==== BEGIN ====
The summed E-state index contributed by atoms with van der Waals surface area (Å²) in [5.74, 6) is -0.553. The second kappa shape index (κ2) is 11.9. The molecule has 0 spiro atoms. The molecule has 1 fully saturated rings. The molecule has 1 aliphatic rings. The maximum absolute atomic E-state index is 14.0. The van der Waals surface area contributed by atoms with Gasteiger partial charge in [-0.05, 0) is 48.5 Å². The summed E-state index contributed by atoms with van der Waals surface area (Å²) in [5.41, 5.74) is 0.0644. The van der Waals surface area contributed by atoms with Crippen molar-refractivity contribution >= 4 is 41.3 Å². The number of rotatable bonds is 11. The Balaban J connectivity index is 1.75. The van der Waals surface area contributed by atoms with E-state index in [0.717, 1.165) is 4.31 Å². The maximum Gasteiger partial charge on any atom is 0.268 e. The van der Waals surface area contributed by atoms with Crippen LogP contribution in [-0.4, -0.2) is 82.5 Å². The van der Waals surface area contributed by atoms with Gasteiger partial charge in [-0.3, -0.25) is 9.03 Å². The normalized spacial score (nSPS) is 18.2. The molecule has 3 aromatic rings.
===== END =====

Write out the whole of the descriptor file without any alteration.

The summed E-state index contributed by atoms with van der Waals surface area (Å²) in [5.74, 6) is -0.553. The second kappa shape index (κ2) is 11.9. The molecule has 0 spiro atoms. The molecule has 1 fully saturated rings. The molecule has 1 aliphatic rings. The maximum absolute atomic E-state index is 14.0. The van der Waals surface area contributed by atoms with Gasteiger partial charge in [-0.05, 0) is 48.5 Å². The summed E-state index contributed by atoms with van der Waals surface area (Å²) in [5.41, 5.74) is 0.0644. The van der Waals surface area contributed by atoms with Crippen molar-refractivity contribution >= 4 is 41.3 Å². The number of rotatable bonds is 11. The Balaban J connectivity index is 1.75. The van der Waals surface area contributed by atoms with E-state index in [0.717, 1.165) is 4.31 Å². The maximum Gasteiger partial charge on any atom is 0.268 e. The van der Waals surface area contributed by atoms with Crippen LogP contribution in [-0.4, -0.2) is 82.5 Å². The van der Waals surface area contributed by atoms with Gasteiger partial charge in [-0.3, -0.25) is 9.03 Å². The normalized spacial score (nSPS) is 18.2. The molecule has 3 aromatic rings.